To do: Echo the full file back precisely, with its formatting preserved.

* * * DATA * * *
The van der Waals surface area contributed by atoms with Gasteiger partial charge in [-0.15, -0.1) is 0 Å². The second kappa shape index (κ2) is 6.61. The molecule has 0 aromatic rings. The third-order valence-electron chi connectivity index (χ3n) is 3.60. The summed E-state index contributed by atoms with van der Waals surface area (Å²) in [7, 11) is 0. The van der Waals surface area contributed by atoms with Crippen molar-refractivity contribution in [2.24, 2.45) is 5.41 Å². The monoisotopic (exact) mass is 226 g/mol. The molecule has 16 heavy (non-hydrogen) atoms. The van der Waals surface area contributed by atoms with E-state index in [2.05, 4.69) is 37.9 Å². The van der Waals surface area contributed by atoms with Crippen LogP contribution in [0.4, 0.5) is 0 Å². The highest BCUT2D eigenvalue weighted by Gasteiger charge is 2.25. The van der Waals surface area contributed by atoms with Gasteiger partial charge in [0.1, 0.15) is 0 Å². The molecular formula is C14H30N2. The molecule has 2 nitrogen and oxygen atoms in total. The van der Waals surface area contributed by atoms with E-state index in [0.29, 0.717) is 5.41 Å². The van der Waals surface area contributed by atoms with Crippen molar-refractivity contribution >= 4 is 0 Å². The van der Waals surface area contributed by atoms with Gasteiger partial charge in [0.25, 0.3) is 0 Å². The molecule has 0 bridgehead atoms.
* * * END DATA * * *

The van der Waals surface area contributed by atoms with Gasteiger partial charge in [-0.15, -0.1) is 0 Å². The second kappa shape index (κ2) is 6.61. The molecule has 0 aromatic rings. The third-order valence-electron chi connectivity index (χ3n) is 3.60. The summed E-state index contributed by atoms with van der Waals surface area (Å²) in [7, 11) is 0. The van der Waals surface area contributed by atoms with Crippen molar-refractivity contribution in [2.24, 2.45) is 5.41 Å². The monoisotopic (exact) mass is 226 g/mol. The molecule has 16 heavy (non-hydrogen) atoms. The van der Waals surface area contributed by atoms with E-state index in [2.05, 4.69) is 37.9 Å². The van der Waals surface area contributed by atoms with Crippen LogP contribution in [0.4, 0.5) is 0 Å². The highest BCUT2D eigenvalue weighted by Gasteiger charge is 2.25. The van der Waals surface area contributed by atoms with Gasteiger partial charge in [0.1, 0.15) is 0 Å². The molecular formula is C14H30N2. The molecule has 2 nitrogen and oxygen atoms in total. The van der Waals surface area contributed by atoms with E-state index in [0.29, 0.717) is 5.41 Å². The van der Waals surface area contributed by atoms with Crippen molar-refractivity contribution >= 4 is 0 Å². The van der Waals surface area contributed by atoms with Gasteiger partial charge in [0.25, 0.3) is 0 Å². The molecule has 0 bridgehead atoms.